IV. Some fullerene-like 3-valent maps

Useful fullerene-like 3-valent maps

 Mathematical Chemistry use following fullerene-like maps: Polyhedra ( p 5 , p 6 , p n ) for n = 4, 7 or 8 (v min = 14, 30, 34) Aulonia hexagona (E. Haeckel 1887): plankton skeleton Azulenoids ( p 5 , p 7 ) on torus g = 1; so, p 5 = p 7 azulen is an isomer C 10 H 8 of naftalen ( p 5 , p 6 , p 7 ) = (12, 142, 12) , v = 432, D 6 d

Schwarzits

Schwarzits ( p 6 , p 7 , p 8 ) on minimal surfaces of constant negative curvature (g 3). We consider case g = 3:

Schwarz P -surface

Schwarz D -surface

Take a 3-valent map of genus 3 and cut it along zigzags

and paste it to form D - or P -surface.

One needs 3 non-intersecting zigzags. For example, Klein regular map 7 3 has 5 types of such triples; D 56.

(6 , 7)-surfaces

(1, 1)

D 168: putative carbon, 1992, (Vanderbilt-Tersoff)

(0, 2)

(1, 2)

( p 6 , p 7 = 24) , v = 2p 6 + 56 = 56(p 2 + pq + q 2 )

Unit cell of (1, 0) has p 6 = 0, v = 56: Klein regular map (7 3 ) . D 56, D 168 and (6, 7) -surfaces are analogs of F 20 ( I h ) , F 60 ( I h ) and icosahedral fullerenes.

(6 , 8)-surfaces

(1, 1)

(0, 2) P 192, p 6 = 80

( p 6 , p 8 = 12) , v = 2p 6 + 32 = 48(p 2 + pq + q 2 )

(1, 2)

Starting with (1, 0) : P 48 with p 6 = 8 while unit cell with p 6 = 0 is P 32 - Dyck regular map (8 3 )

More (6 , 8)-surfaces

(0, 2) v = 120, p 6 = 44

(1, 2)

( p 6 , p 8 = 12) , v = 2p 6 + 32 = 30(p 2 + pq + q 2 )

Unit cell of p 6 = 0: P 32 - Dyck regular map (8 3 )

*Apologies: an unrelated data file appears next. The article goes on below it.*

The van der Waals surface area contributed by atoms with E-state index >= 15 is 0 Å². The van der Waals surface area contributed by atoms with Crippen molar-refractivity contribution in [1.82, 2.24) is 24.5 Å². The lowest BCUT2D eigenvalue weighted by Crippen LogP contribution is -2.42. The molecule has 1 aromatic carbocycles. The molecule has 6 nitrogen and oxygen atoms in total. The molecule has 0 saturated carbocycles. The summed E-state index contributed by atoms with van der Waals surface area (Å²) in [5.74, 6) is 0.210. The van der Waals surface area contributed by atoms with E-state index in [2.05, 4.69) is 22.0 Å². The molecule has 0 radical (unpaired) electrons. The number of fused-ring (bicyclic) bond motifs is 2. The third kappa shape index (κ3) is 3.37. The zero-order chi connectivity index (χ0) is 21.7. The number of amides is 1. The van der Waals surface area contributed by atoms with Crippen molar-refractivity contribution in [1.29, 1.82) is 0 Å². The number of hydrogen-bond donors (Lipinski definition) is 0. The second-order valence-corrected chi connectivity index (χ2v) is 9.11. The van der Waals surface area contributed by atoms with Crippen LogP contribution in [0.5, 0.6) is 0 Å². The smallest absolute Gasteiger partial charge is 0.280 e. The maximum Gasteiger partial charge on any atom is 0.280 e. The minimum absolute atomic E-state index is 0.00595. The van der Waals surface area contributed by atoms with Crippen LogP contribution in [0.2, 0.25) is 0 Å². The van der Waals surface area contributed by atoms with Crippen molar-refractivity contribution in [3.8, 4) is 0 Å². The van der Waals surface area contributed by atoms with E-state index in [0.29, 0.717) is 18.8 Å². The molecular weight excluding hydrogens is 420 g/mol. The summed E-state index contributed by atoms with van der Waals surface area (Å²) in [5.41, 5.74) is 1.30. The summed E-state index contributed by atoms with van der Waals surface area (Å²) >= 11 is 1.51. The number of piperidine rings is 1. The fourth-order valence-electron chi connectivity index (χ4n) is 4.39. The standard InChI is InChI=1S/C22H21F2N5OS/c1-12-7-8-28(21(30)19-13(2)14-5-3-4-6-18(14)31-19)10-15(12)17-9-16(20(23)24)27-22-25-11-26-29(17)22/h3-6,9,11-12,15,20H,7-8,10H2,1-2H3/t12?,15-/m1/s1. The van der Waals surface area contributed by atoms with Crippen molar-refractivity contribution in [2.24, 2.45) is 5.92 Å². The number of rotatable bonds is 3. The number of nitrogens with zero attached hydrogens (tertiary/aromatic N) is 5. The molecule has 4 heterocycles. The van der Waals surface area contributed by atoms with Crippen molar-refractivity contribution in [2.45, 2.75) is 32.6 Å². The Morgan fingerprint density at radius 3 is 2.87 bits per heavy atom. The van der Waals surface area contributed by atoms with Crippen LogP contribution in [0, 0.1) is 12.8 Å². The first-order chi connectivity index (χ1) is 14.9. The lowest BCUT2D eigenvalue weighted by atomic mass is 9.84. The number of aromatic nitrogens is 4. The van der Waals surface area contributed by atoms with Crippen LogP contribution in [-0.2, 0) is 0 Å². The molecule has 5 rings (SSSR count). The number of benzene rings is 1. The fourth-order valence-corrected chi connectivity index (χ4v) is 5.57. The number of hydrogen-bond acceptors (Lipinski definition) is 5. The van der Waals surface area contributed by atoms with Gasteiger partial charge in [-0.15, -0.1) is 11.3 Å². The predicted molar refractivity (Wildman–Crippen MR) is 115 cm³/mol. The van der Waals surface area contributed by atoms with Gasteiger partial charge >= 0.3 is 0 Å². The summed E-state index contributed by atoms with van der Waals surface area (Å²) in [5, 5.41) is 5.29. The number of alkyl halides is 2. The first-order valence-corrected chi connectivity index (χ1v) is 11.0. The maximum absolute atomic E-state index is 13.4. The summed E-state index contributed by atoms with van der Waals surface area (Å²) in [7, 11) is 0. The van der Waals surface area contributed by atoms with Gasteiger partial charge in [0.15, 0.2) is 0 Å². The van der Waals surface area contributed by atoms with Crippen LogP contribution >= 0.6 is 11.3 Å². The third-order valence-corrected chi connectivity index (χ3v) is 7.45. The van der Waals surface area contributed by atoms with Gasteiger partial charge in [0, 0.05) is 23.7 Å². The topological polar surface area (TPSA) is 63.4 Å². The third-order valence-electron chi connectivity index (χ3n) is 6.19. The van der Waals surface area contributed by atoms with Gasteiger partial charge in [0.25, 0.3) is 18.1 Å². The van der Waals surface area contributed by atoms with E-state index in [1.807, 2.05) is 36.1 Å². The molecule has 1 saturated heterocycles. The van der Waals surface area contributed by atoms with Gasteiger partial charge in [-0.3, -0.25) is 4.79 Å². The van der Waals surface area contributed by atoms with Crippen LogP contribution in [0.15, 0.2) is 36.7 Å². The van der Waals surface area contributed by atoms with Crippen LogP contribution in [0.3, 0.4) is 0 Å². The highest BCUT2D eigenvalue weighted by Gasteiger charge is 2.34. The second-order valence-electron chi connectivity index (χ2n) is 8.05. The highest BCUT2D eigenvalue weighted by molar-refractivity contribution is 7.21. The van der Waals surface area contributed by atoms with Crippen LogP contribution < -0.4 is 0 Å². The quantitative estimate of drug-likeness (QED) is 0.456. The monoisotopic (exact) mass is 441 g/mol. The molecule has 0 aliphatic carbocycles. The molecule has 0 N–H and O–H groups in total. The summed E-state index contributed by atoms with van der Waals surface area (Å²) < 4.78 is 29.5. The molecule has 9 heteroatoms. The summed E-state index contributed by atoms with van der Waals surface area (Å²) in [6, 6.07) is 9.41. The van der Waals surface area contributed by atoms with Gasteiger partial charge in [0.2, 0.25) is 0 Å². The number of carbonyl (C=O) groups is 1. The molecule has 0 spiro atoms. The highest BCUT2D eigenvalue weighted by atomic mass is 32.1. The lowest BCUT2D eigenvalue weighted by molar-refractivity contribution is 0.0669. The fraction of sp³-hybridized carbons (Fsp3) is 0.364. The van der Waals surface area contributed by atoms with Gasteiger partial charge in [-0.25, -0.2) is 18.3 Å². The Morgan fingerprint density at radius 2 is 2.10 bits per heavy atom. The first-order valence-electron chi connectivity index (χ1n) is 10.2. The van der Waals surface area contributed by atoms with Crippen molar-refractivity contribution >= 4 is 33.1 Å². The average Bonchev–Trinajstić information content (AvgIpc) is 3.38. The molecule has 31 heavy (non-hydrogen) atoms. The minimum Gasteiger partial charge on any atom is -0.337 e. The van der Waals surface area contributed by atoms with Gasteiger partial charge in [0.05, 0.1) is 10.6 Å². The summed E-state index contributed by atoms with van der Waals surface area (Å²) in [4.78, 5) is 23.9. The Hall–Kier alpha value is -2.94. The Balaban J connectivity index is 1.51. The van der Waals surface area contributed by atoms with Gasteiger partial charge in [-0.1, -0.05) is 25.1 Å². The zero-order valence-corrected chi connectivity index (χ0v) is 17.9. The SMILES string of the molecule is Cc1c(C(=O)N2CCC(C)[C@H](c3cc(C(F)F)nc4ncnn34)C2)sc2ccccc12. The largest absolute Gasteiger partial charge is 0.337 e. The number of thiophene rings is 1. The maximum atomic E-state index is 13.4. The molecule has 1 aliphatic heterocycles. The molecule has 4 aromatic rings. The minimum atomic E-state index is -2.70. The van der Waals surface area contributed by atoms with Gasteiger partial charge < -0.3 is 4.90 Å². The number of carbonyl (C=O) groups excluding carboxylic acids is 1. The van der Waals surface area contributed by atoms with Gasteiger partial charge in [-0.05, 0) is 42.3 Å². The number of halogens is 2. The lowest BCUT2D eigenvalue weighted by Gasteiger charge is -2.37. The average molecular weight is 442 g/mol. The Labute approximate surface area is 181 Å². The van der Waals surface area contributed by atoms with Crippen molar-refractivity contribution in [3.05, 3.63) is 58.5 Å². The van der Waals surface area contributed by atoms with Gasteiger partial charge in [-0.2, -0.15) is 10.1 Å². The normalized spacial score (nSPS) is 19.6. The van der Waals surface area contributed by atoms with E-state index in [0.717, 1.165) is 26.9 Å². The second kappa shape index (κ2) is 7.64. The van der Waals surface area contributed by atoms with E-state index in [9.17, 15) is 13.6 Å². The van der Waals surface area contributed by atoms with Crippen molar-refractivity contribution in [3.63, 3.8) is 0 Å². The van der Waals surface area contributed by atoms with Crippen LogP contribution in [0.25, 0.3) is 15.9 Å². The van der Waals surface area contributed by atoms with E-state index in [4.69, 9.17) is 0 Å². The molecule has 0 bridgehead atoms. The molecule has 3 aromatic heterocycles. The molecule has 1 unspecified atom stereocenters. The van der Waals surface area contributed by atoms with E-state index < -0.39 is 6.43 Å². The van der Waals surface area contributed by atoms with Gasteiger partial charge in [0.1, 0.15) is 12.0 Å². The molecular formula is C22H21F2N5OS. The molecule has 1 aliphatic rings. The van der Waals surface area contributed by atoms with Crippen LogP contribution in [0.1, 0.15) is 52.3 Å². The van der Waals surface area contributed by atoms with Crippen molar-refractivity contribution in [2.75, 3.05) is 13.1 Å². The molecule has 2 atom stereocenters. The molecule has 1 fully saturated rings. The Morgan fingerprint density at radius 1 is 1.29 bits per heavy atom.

Polycycles

A ﬁnite ( p, q ) -polycycle is a plane 2-connected ﬁnite graph, such that :

all interior faces are (combinatorial) p -gons,

all interior vertices are of degree q ,

all boundary vertices are of degree in [2, q ].

a (5, 3) -polycycle

Examples of (p, 3)-polycycles

 p = 3 : 3 3 , 3 3 − v, 3 3 − e ; p = 4 : 4 3 , 4 3 − v, 4 3 − e , and P 2 × A with A = P n≥ 1 , P N , P Z Continuum for any p ≥ 5. But 39 proper (5, 3) -polycycles, i.e., partial subgraphs of Dodecahedron p = 6: polyhexes=benzenoids Theorem (i) Planar graphs admit at most one realization as ( p, 3) -polycycle (ii) any unproper ( p, 3) -polycycle is a ( p, 3) -helicene (homomorphism into the plane tiling {p 3 } by regular p -gons)

3 -valent polyhedra with p = ( p 5 , p n> 6 ) and icosahedral symmetry (I or I h ); so, v = 20 + 2p n ( n 5) vertices.

face orbit size
number of orbits
60
30
20
12
any ≤ 1 ≤ 1
1
face
degrees 5, n
any
3t
2t
5t

A n,k : ( p 5 , p n ) = (12 + 60k,

B n,k : ( p 5 , p n ) = (60k, 12 5 k 1 ) with k 1, n = 5t > 5.

60

k

6 ) with k 1, n > 6,

n

n6

Also: inﬁnite series for n = 7 generalizing A 7 ,1 b and n = 8; obtained from (2k + 1, 0) -dodecahedron by decorations (partial operations T 1 and T 2 , respectively).

Jendrol-Trenkler (2001): for any integers n 8 and m 1, there exists an I (5, n ) -fulleroid with p n = 60m .

Decoration operations producing 5-gons

Triacon T 1
Triacon T 2
Triacon T 3
Pentacon P

I -fulleroids

p 5
n; p n
v
# of
Sym
A
72
7, 60
260
2
I
7,1
A
72
8, 30
200
1
8,1
I h
A
72
9, 20
180
1
9,1
I h
60
10, 12
140
1
B 10,1
I h
312
11, 60
740
?
A 11,5
132
12, 20
300
A 12,2
192
12, 30
440
1
A 12,3
I h
432
13, 60
980
?
A 13,7
252
14, 30
560
1
A 14,4
I h
120
15, 12
260
1
B 15,2
I h

Above (5, n ) -spheres: unique for their p -vector ( p 5 , p n ) , n > 7

1st smallest icosahedral (5 , 7)-spheres

F 5 ,7 ( I ) a = P ( C 140 ( I )) ; v = 260

Dress-Brinkmann (1996) 1st Phantasmagorical Fulleroid

2nd smallest icosahedral (5 , 7)-spheres

F 5 ,7 ( I ) b = T 1 ( C 180 ( I h )) ; v = 260

Dress-Brinkmann (1996) 2nd Phantasmagorical Fulleroid

The smallest icosahedral (5 , 8)-sphere

F 5 ,8 ( I h ) = P ( C 80 ( I h )) ; v = 200

The smallest icosahedral (5 , 9)-sphere

F 5 ,9 ( I h ) = P ( C 60 ( I h )) ; v = 180

The smallest icosahedral (5 , 10)-sphere

F 5 ,10 ( I h ) = T 1 ( C 60 ( I h )) ; v = 140

The smallest icosahedral (5 , 12)-sphere

F 5 ,12 ( I h ) = T 3 ( C 80 ( I h )) ; v = 440

The smallest icosahedral (5 , 14)-sphere

F 5 ,14 ( I h ) = P ( F 5 ,